at a small café with my husband’s father.
Left by spouses who’ve gone here and there,
we catalogue our silent details. Together,
we share only brief points of view.
He grips a novel and the round table
between us. The bread is white, juice pulped
and tangy. He eats contemplation heartily,
always stooped into it. I sip at tea.
All our words could fill a cup, but then
he asks if I know Dickinson’s 465
(“I heard a fly buzz—when I died—”).
I nod, unsure. Light eases in the corner.
I watch his mouth, and only that, as he recites
and tastes the slight translucent phrases.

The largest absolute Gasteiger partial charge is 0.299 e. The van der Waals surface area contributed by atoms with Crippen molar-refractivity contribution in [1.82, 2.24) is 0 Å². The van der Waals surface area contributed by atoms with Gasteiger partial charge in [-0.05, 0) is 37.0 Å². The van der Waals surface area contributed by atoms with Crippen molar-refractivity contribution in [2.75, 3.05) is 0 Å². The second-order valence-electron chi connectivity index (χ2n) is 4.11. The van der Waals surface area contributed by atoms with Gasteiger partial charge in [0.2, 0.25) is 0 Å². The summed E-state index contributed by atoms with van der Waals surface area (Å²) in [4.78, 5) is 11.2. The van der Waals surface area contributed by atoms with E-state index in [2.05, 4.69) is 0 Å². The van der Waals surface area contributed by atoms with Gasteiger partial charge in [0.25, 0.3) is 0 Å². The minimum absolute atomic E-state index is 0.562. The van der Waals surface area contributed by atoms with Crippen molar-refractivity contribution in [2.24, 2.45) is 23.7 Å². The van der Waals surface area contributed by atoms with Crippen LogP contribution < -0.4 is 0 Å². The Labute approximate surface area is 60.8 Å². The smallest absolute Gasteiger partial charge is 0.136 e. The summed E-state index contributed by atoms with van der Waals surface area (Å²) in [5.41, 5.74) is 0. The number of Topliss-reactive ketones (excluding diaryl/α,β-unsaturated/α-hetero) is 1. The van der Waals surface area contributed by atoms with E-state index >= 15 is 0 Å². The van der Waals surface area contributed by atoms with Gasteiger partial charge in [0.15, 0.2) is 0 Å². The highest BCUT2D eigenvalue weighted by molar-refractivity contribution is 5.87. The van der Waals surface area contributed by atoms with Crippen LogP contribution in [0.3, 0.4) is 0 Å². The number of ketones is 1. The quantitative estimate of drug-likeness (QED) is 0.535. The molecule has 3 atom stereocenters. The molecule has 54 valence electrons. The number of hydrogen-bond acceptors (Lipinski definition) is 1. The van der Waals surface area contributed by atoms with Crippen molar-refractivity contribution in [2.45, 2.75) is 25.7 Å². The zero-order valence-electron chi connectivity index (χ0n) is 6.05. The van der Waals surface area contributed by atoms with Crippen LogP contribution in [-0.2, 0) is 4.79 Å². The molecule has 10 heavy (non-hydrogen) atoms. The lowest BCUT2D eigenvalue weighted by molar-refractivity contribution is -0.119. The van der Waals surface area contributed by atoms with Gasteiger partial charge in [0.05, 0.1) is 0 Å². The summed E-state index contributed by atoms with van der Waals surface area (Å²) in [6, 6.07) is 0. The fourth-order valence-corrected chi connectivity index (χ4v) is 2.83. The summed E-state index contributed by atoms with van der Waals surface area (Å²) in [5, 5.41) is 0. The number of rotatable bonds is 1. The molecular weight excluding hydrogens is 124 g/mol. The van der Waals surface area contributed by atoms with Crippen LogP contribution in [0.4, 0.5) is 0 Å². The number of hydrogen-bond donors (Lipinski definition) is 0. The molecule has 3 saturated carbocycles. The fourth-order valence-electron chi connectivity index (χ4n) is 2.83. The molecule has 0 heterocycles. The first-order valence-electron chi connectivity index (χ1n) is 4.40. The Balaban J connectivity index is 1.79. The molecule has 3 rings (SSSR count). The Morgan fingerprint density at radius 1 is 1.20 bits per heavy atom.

I note his mouth’s small moisture,
and how the poem dwells in him
like yeast, how it rises in perfect order
until the salt of Signed away
What portions of me be / Assignable—
I begin to see the tangled space
of all his senses. And then the Windows failed,
he says with shuffled breath, and he is
nearest me, but blurring. The poem pursues us,
not yet finished. He is blinking.
I could not see to see—he nearly weeps.
There is no end to the dark mystery of the old.
At that moment, I ache to know if he’s afraid
of dying, or of living in the endless room
of being dead, but we don’t talk. His blue eyes
start thickening. He pours some coffee, stirs it,
and we sit awkward in ourselves again,
in the only available chairs, with two flat faces.